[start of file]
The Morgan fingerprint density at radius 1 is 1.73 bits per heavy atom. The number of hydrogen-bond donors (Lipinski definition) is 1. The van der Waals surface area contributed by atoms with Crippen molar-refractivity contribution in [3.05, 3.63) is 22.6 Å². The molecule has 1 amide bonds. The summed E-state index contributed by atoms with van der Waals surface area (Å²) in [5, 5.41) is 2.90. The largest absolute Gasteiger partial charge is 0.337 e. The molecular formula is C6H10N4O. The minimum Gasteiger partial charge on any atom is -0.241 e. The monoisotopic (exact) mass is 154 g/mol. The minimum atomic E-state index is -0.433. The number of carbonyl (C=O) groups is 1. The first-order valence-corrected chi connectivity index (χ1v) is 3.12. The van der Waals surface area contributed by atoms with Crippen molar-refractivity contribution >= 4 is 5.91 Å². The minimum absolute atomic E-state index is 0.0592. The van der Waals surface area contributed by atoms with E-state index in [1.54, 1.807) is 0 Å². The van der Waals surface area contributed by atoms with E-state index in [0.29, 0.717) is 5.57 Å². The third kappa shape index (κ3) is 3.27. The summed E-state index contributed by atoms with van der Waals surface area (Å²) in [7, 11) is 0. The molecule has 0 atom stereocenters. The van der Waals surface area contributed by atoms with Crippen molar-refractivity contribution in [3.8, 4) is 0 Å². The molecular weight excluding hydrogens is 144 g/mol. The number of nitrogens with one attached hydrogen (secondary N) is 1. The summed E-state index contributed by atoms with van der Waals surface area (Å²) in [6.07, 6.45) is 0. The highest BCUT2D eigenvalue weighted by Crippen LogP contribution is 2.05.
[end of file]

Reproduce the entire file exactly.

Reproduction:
The Morgan fingerprint density at radius 1 is 1.73 bits per heavy atom. The number of hydrogen-bond donors (Lipinski definition) is 1. The van der Waals surface area contributed by atoms with Crippen molar-refractivity contribution in [3.05, 3.63) is 22.6 Å². The molecule has 1 amide bonds. The summed E-state index contributed by atoms with van der Waals surface area (Å²) in [5, 5.41) is 2.90. The largest absolute Gasteiger partial charge is 0.337 e. The molecular formula is C6H10N4O. The minimum Gasteiger partial charge on any atom is -0.241 e. The monoisotopic (exact) mass is 154 g/mol. The minimum atomic E-state index is -0.433. The number of carbonyl (C=O) groups is 1. The first-order valence-corrected chi connectivity index (χ1v) is 3.12. The van der Waals surface area contributed by atoms with Crippen molar-refractivity contribution >= 4 is 5.91 Å². The minimum absolute atomic E-state index is 0.0592. The van der Waals surface area contributed by atoms with E-state index in [1.54, 1.807) is 0 Å². The van der Waals surface area contributed by atoms with E-state index in [0.29, 0.717) is 5.57 Å². The third kappa shape index (κ3) is 3.27. The summed E-state index contributed by atoms with van der Waals surface area (Å²) in [7, 11) is 0. The molecule has 0 atom stereocenters. The van der Waals surface area contributed by atoms with Crippen molar-refractivity contribution in [3.8, 4) is 0 Å². The molecular weight excluding hydrogens is 144 g/mol. The number of nitrogens with one attached hydrogen (secondary N) is 1. The summed E-state index contributed by atoms with van der Waals surface area (Å²) in [6.07, 6.45) is 0. The highest BCUT2D eigenvalue weighted by Crippen LogP contribution is 2.05.